THERE ARE STILL MORE PEOPLE WHO WANT TO BUY NEWSWEEK: A new bidder has entered the fray for Newsweek. According to sources, Avenue Capital Group has submitted an offer and is working with a magazine company on a potential deal. Avenue has a stake in American Media Inc., publisher of Star and Shape. The firm joins OpenGate Capital, owners of TV Guide, as well as stereo-equipment honcho Sidney Harman and Fred Drasner, former partner of Mort Zuckerman. According to the New York Post, Drasner is working with Paul Ingrassia and Alan Webber. Insiders said The Washington Post Co. is looking for a deal that would exceed the cost of its close-down scenario of around $45 million (which would include severance payments and benefits). Newsmax and Thane Ritchie are no longer involved in the bidding. The Washington Post Co. is expected to make an announcement about a sale or closure of the title in the next few weeks — meaning there is still plenty of time for a new bidder to sweep in, à la Bloomberg’s offer for BusinessWeek. A spokeswoman at Newsweek declined to comment Thursday.
— Amy Wicks
ON TO NEW PASTURES: Weeks after losing her bid for the top job at T: The New York Times Style Magazine to Sally Singer, Anne Christensen has resigned from her post as women’s fashion director of the Times’ style glossy. And she’s landed on her feet. In an e-mail to WWD sent during a break from styling a Vogue China shoot, Christensen said, “I’ve had a great 10 years at the Times and T magazines under 2 creative and smart editors: Amy Spindler and Stefano Tonchi. I’m very proud of the work I’ve done there and particularly proud of the upcoming Fall women’s T that I worked very hard on. Now I’m happy to move on to other adventures. I wish Sally Singer the best of luck. She has inherited a wonderful group of people at T.” As to whether those adventures will include finding a position at another magazine or focusing on her freelance styling career — which she was able to maintain while at T since she wasn’t a full-time employee — Christensen said she was keeping her options open. “I do want to explore other magazine possibilities. I like having magazine as a base — for a stylist, it gives you a real voice, and that’s important. And I have a great freelance career that I will continue, as well,” she said.
Meanwhile, with regard to Christensen’s replacement at T, a spokeswoman for the Times said there were “no personnel announcements to make at this time.” Yet rumors are swirling that Singer will be bringing a Voguette (or two) with her when she assumes control of the title next week. According to insiders, T’s new editor in chief wants to bring in a freelance fashion director-stylist and a strong full-time market director, which is likely why Meredith Melling Burke, Vogue’s oft-photographed senior market editor, is one of the names being tossed around in media circles as a possible Singer recruit.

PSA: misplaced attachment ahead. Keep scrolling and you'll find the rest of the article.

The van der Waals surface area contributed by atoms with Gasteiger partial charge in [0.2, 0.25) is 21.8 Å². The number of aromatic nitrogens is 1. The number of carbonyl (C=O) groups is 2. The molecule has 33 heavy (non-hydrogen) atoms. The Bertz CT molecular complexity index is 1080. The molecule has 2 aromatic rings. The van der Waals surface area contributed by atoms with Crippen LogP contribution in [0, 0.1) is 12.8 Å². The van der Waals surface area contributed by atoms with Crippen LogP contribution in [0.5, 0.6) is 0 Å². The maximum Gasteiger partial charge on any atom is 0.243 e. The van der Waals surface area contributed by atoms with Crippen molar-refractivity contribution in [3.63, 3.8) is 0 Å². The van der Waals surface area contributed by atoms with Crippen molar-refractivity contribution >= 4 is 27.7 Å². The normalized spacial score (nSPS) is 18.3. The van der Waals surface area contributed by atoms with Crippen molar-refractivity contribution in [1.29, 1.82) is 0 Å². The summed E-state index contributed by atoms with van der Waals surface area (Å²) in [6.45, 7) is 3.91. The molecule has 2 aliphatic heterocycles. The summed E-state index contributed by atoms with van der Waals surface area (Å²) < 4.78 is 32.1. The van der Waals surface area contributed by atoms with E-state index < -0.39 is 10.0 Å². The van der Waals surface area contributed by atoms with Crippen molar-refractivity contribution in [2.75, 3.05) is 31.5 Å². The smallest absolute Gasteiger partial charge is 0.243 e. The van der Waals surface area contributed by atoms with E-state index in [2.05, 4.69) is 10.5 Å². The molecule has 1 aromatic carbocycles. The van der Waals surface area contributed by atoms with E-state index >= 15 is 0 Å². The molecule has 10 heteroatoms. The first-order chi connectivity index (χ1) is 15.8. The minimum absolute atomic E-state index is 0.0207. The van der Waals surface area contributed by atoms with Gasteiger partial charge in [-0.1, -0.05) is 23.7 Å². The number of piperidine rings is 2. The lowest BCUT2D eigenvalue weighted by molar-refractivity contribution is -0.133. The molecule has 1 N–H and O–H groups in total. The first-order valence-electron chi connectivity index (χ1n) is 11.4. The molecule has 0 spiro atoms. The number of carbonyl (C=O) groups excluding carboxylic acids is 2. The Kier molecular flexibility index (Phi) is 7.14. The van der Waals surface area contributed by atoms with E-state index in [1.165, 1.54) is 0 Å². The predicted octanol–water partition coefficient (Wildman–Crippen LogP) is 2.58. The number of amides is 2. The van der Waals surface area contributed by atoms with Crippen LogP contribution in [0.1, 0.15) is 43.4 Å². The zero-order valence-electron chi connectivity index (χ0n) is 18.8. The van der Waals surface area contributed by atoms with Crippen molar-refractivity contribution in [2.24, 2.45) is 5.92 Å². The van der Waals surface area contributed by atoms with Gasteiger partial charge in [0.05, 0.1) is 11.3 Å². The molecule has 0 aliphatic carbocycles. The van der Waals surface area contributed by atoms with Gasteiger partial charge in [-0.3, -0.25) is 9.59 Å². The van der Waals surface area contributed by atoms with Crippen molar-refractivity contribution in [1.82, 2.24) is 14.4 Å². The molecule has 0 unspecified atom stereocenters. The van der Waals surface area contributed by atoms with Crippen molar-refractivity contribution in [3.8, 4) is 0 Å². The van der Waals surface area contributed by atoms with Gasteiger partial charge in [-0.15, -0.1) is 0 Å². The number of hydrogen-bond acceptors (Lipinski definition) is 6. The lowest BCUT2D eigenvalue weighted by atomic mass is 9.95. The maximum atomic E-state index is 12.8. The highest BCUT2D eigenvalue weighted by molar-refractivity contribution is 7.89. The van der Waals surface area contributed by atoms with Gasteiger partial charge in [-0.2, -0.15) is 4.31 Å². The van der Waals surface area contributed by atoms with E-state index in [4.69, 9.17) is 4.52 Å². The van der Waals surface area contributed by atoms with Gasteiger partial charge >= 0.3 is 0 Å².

— Nick Axelrod
OVER AT GLAMOUR…: T isn’t the only mag with a top fashion slot to fill. Glamour is on the hunt for a successor to longtime fashion director Xanthipi Joannides, who departed last month. And the magazine is apparently casting a very wide net — Marie Claire’s Nina Garcia and Kate Lanphear of Elle are among those said to have met with editor in chief Cindi Leive and co. about the position (though the discussions with Garcia ended shortly after they began, according to sources). A spokeswoman for Glamour said a decision had not yet been made.
FUTURE MAN: No good deed goes unrewarded. With the success of Wired’s iPad app still fresh in the front-office minds, Condé Nast confirmed reports Thursday that it has tapped the magazine’s creative director, Scott Dadich, to oversee the entire company’s push to e-publishing. Dadich, who helped shepherd Wired’s much-heralded app into being in May, will hold onto his duties at the magazine while adding the title of executive director of digital magazine development. In the newly created role, the veteran creative director will work with editors to develop tablet-ready editions of their magazines. His likely priorities include Glamour, set to bow on the iPad with its September issue, and The New Yorker, which confirmed last week that it would follow Wired’s lead by forgoing the internal team at Condé Nast Digital to work directly with Adobe on its iPad edition. A company spokeswoman said it was too soon to say whether all Condé titles would move to the flashier Wired/Adobe model in the future. The spokeswoman did reaffirm that the Glamour app, like Vanity Fair and GQ before it, will be a Condé Nast Digital production.
— Matthew Lynch